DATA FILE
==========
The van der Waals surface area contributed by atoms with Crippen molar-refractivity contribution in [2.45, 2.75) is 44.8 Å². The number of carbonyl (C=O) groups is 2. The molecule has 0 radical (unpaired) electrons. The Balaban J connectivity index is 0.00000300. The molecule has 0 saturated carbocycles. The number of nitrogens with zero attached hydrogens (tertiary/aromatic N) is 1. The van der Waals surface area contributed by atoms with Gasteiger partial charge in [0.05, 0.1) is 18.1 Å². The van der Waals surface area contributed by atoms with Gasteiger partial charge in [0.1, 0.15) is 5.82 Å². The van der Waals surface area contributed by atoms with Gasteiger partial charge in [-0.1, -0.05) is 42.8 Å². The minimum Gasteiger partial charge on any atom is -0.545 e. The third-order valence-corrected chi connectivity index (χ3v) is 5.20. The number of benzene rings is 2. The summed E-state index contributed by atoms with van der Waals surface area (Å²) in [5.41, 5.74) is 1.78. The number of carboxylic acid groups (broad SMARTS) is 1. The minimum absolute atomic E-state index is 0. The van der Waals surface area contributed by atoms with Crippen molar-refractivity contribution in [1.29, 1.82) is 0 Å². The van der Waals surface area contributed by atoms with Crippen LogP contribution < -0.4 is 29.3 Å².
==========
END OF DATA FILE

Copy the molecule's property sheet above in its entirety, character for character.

The van der Waals surface area contributed by atoms with Crippen molar-refractivity contribution in [2.45, 2.75) is 44.8 Å². The number of carbonyl (C=O) groups is 2. The molecule has 0 radical (unpaired) electrons. The Balaban J connectivity index is 0.00000300. The molecule has 0 saturated carbocycles. The number of nitrogens with zero attached hydrogens (tertiary/aromatic N) is 1. The van der Waals surface area contributed by atoms with Gasteiger partial charge in [0.05, 0.1) is 18.1 Å². The van der Waals surface area contributed by atoms with Gasteiger partial charge in [0.1, 0.15) is 5.82 Å². The van der Waals surface area contributed by atoms with Gasteiger partial charge in [-0.1, -0.05) is 42.8 Å². The minimum Gasteiger partial charge on any atom is -0.545 e. The third-order valence-corrected chi connectivity index (χ3v) is 5.20. The number of benzene rings is 2. The summed E-state index contributed by atoms with van der Waals surface area (Å²) in [5.41, 5.74) is 1.78. The number of carboxylic acid groups (broad SMARTS) is 1. The minimum absolute atomic E-state index is 0. The van der Waals surface area contributed by atoms with Crippen molar-refractivity contribution in [1.29, 1.82) is 0 Å². The van der Waals surface area contributed by atoms with Crippen LogP contribution < -0.4 is 29.3 Å².